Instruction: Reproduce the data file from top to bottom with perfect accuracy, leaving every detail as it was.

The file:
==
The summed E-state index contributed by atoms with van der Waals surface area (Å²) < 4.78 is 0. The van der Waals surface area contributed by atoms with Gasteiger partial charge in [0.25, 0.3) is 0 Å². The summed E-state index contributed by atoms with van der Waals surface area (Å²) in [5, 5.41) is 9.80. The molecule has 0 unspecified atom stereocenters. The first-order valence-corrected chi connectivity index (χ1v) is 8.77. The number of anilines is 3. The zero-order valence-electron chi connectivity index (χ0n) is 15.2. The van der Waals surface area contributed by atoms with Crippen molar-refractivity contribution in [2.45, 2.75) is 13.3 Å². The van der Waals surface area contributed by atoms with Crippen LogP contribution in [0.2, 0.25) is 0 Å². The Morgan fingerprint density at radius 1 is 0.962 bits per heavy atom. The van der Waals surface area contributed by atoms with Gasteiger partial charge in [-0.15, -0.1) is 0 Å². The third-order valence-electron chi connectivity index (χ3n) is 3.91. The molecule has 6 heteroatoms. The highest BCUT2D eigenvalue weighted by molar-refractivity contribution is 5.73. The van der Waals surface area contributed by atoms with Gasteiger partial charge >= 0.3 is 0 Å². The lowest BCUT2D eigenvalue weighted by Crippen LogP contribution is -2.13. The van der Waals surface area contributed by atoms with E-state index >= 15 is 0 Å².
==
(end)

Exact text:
The summed E-state index contributed by atoms with van der Waals surface area (Å²) < 4.78 is 0. The van der Waals surface area contributed by atoms with Gasteiger partial charge in [0.25, 0.3) is 0 Å². The summed E-state index contributed by atoms with van der Waals surface area (Å²) in [5, 5.41) is 9.80. The molecule has 0 unspecified atom stereocenters. The first-order valence-corrected chi connectivity index (χ1v) is 8.77. The number of anilines is 3. The zero-order valence-electron chi connectivity index (χ0n) is 15.2. The van der Waals surface area contributed by atoms with Crippen molar-refractivity contribution in [2.45, 2.75) is 13.3 Å². The van der Waals surface area contributed by atoms with Crippen LogP contribution in [0.2, 0.25) is 0 Å². The Morgan fingerprint density at radius 1 is 0.962 bits per heavy atom. The van der Waals surface area contributed by atoms with Gasteiger partial charge in [-0.15, -0.1) is 0 Å². The third-order valence-electron chi connectivity index (χ3n) is 3.91. The molecule has 6 heteroatoms. The highest BCUT2D eigenvalue weighted by molar-refractivity contribution is 5.73. The van der Waals surface area contributed by atoms with Gasteiger partial charge >= 0.3 is 0 Å². The lowest BCUT2D eigenvalue weighted by Crippen LogP contribution is -2.13. The van der Waals surface area contributed by atoms with E-state index >= 15 is 0 Å².